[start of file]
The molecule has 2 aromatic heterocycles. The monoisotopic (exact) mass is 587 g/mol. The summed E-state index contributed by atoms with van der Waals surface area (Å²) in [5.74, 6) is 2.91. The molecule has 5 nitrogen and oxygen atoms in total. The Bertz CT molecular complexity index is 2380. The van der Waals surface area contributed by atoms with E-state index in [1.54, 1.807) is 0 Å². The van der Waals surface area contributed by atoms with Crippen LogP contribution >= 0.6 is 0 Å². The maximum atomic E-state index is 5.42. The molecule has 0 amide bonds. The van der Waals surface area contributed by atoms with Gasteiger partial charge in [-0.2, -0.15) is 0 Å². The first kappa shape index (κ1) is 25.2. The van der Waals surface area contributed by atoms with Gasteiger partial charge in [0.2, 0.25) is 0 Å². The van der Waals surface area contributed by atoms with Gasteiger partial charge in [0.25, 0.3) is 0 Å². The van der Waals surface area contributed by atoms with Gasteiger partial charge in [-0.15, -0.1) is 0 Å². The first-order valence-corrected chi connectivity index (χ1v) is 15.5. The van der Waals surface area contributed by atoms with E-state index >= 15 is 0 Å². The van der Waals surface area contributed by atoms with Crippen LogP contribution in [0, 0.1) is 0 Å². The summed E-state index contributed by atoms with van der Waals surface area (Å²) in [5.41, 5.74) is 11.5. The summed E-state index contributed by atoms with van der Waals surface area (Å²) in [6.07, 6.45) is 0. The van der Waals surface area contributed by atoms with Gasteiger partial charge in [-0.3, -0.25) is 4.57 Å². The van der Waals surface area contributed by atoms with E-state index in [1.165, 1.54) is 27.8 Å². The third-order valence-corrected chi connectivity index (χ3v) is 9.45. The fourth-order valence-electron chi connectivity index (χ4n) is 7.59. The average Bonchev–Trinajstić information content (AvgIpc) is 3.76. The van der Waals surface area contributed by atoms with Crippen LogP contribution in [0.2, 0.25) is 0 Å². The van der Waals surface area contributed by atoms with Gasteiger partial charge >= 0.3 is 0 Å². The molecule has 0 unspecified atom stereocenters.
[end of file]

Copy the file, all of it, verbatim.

The molecule has 2 aromatic heterocycles. The monoisotopic (exact) mass is 587 g/mol. The summed E-state index contributed by atoms with van der Waals surface area (Å²) in [5.74, 6) is 2.91. The molecule has 5 nitrogen and oxygen atoms in total. The Bertz CT molecular complexity index is 2380. The van der Waals surface area contributed by atoms with E-state index in [1.54, 1.807) is 0 Å². The van der Waals surface area contributed by atoms with Crippen LogP contribution >= 0.6 is 0 Å². The maximum atomic E-state index is 5.42. The molecule has 0 amide bonds. The van der Waals surface area contributed by atoms with Gasteiger partial charge in [-0.2, -0.15) is 0 Å². The first kappa shape index (κ1) is 25.2. The van der Waals surface area contributed by atoms with Gasteiger partial charge in [0.2, 0.25) is 0 Å². The van der Waals surface area contributed by atoms with Gasteiger partial charge in [0.25, 0.3) is 0 Å². The van der Waals surface area contributed by atoms with Gasteiger partial charge in [-0.15, -0.1) is 0 Å². The first-order valence-corrected chi connectivity index (χ1v) is 15.5. The van der Waals surface area contributed by atoms with E-state index >= 15 is 0 Å². The van der Waals surface area contributed by atoms with Crippen LogP contribution in [0, 0.1) is 0 Å². The summed E-state index contributed by atoms with van der Waals surface area (Å²) in [5.41, 5.74) is 11.5. The summed E-state index contributed by atoms with van der Waals surface area (Å²) in [6.07, 6.45) is 0. The van der Waals surface area contributed by atoms with Gasteiger partial charge in [-0.3, -0.25) is 4.57 Å². The van der Waals surface area contributed by atoms with E-state index in [1.165, 1.54) is 27.8 Å². The third-order valence-corrected chi connectivity index (χ3v) is 9.45. The fourth-order valence-electron chi connectivity index (χ4n) is 7.59. The average Bonchev–Trinajstić information content (AvgIpc) is 3.76. The van der Waals surface area contributed by atoms with Crippen LogP contribution in [0.2, 0.25) is 0 Å². The van der Waals surface area contributed by atoms with Gasteiger partial charge >= 0.3 is 0 Å². The molecule has 0 unspecified atom stereocenters.